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Electron Beam Systems
The ATF offers users access to two 75 MeV, high-brightness electron beam lines. These beam lines can be used in conjunction with the range of laser capabilities at the facility.
Electron Beam Systems Capabilities
The ATF photoinjector is an S-band (2.586 GHz), 1.6 cell, water cooled, elliptical, copper, cavity maintained at a base pressure of ~ 1x10-10 Torr. Two ports symmetrically placed in the first 0.6 cell are used for laser irradiation and imaging of the cathode. One port in the full cell is used for coupling fundamental power and a second port is placed to preserve the symmetry. RF coupling into the half-cell is through the iris.
The gun is powered by SLAC XK-5 klystron delivering a maximum power of 10 MW, typically run at 2.5 MW in 2.5 µs pulse. The design accelerating field is 100 MV/m and corresponding peak accelerating and surface fields are 130 MV/m and 160 MV/m respectively. A combination of two solenoids, one at the exit of the gun and another at the back of the gun provide emittance compensation to the electron beam while maintaining zero longitudinal magnetic field at the cathode. The center of the removable back flange serves as the cathode. Quantum efficiency of the laser cleaned copper cathode is typically in the range of 0.3-0.4%.
Some experiments at the ATF require higher energies than what is available from the photoinjector. We use two traveling wave linac structures, known as 'SLAC sections' (from the famous 2-mile SLAC linac). Each section provides an acceleration given by:
Energy gain (in MeV) = 10.8*SQRT(Power in MW)-39.5*Current(in amps)
The current to be used is an equivalent steady state current. The microwave drive power, at a frequency of 2856 MHz, is provided by a single XK5 klystron tube (the old SLAC klystron). This tube can provide up to 25 MW. The ATF modulator can provide the XK5 klystron with high voltage for about 3 microseconds. This 3 microsecond pulse is called the macropulse. The repetition rate for the macropulses is from 1 to 6 per second. Within each of these macrobunches we accelerate from 1 to about 200 electron bunches (depending on the photoinjector's laser setting). These current bunches are called micropulses. The micropulse repetition rate is up to 81 MHz.
High-brightness, up to 75 MeV, sub-picosecond, 3 kA electron bunches are delivered to the experimental hall where user experiments can be executed on two beam lines as shown below. The experimental beam lines are fully equipped with beam manipulation and diagnostic capabilities as well as special insertion devices to support diverse user requirements. The unique capabilities available at the ATF include the possibility to combine the electron beam with synchronized high-power long-wave infrared (LWIR) and near infrared (NIR) lasers. Typical operating parameters for the electron beam are enumerated in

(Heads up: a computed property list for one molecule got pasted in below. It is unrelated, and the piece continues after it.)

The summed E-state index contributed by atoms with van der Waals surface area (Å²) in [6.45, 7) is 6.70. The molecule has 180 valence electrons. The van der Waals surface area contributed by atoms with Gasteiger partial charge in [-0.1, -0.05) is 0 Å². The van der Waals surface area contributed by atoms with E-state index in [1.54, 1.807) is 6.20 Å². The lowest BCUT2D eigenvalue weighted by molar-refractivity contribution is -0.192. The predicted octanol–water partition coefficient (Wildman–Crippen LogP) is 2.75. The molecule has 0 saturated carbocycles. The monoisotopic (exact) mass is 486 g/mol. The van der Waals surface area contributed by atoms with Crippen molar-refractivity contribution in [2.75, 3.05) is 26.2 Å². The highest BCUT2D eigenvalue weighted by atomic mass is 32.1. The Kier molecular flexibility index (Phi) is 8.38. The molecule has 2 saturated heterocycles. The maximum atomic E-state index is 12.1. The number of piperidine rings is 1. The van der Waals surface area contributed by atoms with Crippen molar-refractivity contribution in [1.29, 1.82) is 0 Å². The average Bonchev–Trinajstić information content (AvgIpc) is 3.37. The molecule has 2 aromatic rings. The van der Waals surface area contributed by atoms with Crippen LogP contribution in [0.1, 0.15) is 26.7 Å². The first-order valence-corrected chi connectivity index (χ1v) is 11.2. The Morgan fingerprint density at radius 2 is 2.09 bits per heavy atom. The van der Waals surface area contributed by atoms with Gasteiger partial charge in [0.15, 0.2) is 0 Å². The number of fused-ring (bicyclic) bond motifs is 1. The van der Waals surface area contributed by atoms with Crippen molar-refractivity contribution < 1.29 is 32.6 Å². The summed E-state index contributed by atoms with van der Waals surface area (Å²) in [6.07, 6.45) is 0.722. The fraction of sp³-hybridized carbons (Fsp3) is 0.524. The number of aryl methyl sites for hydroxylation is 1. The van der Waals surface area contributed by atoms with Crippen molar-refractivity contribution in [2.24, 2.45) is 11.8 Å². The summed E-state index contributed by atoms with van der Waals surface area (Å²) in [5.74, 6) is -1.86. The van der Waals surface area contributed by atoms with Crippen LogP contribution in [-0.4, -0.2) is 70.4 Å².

Electron beam diagnostics include spectrometer magnets at the end of each beamline, strip-line beam position monitors, beam profile monitor screens along with video frame grabbers in the control system, and various longitudinal beam profile diagnostics. The most sensitive longitudinal measurements are provided by the x-band transverse deflecting cavity located after the experimental stations on ATF beamline #2.
Electron beam parameters on the ATF beamline
|Beam Energy||MeV||50-65||Full range is ~15-75 MeV with highest beam quality at nominal values|
|Bunch Charge||nC||0.1-2.0||Bunch length & emittance vary with charge|
|Compression||fs||Down to 100 fs (up to 1 kA peak current)||A magnetic bunch compressor available to compress bunch down
to ~100 fs. Beam quality is variable depending on charge and
amount of compression required.
NOTE: Further compression options are being developed to provide lengths down to the ~10 fs level.
|Transverse size at IP (σ)||microns||30-100 (dependent on IP position)||It is possible to achieve transverse seizes below 10 um with special permanent magnet optics.|
|Normalized Emittance||microns||1 (at 0.3 nC)||Variable with bunch charge|
|Rep. Rate (Hz)||Hz||1.5||3 Hz also available if needed|
|Trains mode||---||Single bunch||Multi-bunch mode available. Trains of 24 or 48 ns spaced bunches.|
Beamline characterizations below have been presented by D.T. Palmer, X.-J. Wang, R.H. Miller, I. Ben-Zvi, C. Pellegrini, J. Sheehan, J. Skaritka, H. Winick, M. Woodle and V. Yakimenko, Commissioning Results of the Next Generation Photoinjector, Proc. 7th Advanced Accelerator Concepts Workshop, Lake Tahoe, Oct. 13-18, 1996.
- Electron bunch length (full width, ps) vs. charge for three rf phases.